Placed within the Identify function of the NIST Cybersecurity Framework is a category called Risk Assessment. According to NIST, the goal of a risk assessment is for an organization to understand “the cybersecurity risk to organizational operations (including mission, functions, image, or reputation), organizational assets, and individuals.” As set out by NIST, conducting a risk assessment typically includes the following six steps:
- Identify and Document Asset Vulnerabilities
- Identify and Document Internal and External Threats
- Acquire Threat and Vulnerability Information from External Sources
- Identify Potential Business Impacts and Likelihoods
- Determine Enterprise Risk by Reviewing Threats, Vulnerabilities, Likelihoods and Impacts
- Identify and Prioritize Risk Responses
In the security industry, we refer to these steps as being proactive (as opposed to being reactive, a euphemism for incident response). Best practices for conducting a risk assessment include, first and foremost, adequate preparation. But what does that require? In the world of risk assessments, preparation means setting out the ground rules, to include having a clear understanding of the assessment’s purpose and scope, assumptions and constraints, information sources, and whether a particular risk model or analytic approach is being used.
There are a number of options for conducting the assessment itself, all of which will have some combination of reviewing the threats against your assets (who/what can cause you harm), identifying vulnerabilities (how harm can occur), and consequences (what assets can be harmed, and to what degree). The most useful risk assessments are informed by strong knowledge of the actual tactics, techniques and procedures (TTPs) that already have been used to target your organization or industry and that are likely to emerge against it.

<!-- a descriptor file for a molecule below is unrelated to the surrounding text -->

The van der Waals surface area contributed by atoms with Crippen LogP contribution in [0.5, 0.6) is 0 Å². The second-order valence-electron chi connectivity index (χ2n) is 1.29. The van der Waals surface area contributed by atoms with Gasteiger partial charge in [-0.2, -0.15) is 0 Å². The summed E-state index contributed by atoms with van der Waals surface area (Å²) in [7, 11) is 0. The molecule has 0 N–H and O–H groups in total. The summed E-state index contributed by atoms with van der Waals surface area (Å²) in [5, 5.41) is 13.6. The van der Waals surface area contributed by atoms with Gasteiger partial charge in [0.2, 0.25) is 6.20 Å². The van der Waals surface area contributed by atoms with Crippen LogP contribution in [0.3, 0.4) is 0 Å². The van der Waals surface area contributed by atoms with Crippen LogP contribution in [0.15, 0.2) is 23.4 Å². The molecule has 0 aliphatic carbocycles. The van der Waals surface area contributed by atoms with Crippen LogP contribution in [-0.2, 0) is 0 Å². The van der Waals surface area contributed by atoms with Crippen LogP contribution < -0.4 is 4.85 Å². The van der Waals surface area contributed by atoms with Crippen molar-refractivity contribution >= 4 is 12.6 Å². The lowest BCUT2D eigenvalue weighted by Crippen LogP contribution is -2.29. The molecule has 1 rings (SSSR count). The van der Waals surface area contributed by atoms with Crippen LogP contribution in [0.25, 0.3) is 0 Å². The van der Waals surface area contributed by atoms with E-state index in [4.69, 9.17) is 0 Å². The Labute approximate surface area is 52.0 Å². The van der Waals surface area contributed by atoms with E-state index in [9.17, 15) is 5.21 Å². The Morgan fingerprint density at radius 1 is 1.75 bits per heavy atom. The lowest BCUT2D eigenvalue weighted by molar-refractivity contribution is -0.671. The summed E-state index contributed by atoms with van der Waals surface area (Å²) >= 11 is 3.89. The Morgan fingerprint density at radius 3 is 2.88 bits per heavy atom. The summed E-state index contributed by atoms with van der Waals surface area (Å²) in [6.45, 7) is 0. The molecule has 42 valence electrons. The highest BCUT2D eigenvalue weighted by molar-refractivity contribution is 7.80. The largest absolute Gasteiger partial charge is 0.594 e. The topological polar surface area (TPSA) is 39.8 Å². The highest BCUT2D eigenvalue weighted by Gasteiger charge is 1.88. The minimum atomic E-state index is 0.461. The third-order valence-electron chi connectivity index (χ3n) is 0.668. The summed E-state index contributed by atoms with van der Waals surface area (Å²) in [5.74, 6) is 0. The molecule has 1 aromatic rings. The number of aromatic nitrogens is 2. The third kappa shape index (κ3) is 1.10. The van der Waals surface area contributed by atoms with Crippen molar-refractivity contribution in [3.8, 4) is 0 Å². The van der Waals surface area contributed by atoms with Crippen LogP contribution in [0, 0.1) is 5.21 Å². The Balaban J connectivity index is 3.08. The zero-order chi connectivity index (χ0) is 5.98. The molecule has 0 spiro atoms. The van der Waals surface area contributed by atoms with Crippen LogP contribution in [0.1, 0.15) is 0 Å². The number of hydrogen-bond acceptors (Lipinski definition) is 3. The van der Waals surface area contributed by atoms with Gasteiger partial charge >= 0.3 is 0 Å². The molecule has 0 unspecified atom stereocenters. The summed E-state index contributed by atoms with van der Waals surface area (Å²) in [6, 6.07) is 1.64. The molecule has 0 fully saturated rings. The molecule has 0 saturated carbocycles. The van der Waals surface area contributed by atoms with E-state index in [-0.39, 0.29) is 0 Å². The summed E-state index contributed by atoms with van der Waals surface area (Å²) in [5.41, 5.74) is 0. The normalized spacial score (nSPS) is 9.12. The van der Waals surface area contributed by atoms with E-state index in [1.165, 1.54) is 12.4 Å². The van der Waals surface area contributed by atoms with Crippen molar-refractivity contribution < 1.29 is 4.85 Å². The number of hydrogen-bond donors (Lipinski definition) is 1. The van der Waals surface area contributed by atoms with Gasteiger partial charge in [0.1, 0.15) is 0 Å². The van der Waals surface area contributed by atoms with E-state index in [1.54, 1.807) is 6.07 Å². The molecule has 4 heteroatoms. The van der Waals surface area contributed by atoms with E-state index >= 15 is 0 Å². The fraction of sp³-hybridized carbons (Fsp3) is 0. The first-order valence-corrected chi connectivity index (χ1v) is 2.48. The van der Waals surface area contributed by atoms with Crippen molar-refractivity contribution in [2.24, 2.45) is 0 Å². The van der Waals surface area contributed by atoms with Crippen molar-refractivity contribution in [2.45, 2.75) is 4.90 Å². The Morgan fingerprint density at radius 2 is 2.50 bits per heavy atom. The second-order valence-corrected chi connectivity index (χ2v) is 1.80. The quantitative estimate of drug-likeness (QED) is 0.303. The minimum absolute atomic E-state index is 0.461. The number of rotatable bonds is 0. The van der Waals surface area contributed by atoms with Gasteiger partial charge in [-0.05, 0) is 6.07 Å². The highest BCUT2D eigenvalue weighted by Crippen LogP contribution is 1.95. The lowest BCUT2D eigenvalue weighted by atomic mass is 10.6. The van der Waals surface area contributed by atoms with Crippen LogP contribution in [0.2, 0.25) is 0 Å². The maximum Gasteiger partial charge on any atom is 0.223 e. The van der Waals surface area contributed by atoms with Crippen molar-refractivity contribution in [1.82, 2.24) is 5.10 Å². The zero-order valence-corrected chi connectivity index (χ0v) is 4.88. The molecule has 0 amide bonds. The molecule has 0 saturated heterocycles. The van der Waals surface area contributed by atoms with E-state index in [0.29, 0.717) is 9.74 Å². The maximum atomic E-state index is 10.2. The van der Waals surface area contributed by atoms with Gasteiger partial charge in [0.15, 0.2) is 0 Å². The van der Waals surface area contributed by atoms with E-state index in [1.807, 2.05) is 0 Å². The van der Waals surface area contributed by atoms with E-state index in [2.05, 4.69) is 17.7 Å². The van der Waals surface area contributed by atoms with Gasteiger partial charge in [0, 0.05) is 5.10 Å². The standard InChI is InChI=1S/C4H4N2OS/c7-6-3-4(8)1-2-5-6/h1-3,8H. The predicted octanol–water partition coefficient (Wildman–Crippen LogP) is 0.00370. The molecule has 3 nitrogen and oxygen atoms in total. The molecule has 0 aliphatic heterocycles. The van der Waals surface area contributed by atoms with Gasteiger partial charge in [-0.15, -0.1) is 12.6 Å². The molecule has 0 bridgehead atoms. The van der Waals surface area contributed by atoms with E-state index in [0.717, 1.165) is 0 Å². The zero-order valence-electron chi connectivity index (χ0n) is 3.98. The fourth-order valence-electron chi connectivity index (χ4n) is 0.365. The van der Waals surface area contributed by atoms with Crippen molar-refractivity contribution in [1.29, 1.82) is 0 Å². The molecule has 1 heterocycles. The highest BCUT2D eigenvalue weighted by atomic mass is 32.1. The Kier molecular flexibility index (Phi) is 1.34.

Most companies routinely conduct vulnerability assessments, taking advantage of a large number of tools (many of which are free) to scan their networks to determine what services are running and whether software versions are up-to-date, as well as to scan for known vulnerabilities. Other free tools allow administrators to run pre-defined exploits against their own systems, and conduct brute-force dictionary attacks against their own users.
Outside security firms typically are brought in to conduct compromise assessments to discover whether a corporate network already is breached. Independent penetration testing also is a valuable way to test your organization’s resilience and readiness. It’s one thing to have locks on your doors; it’s quite another to test whether somebody can get past them. The best penetration testers know and deploy the TTPs of your specific adversaries. Finally, realistic tabletop exercises will better inform your risk assessment by identify gaps in cybersecurity and incident response processes.
Once your risk assessment is complete, best practices include properly communicating the results to all stakeholders. Also, since security is an ongoing and evolving process, companies should maintain and improve the assessment over time consistent with their risk posture.
If you’re interested in taking a deeper dive into risk assessment guidelines, check out NIST’s Special Publication 800-30, available online for free. Or, should I say, risk-free?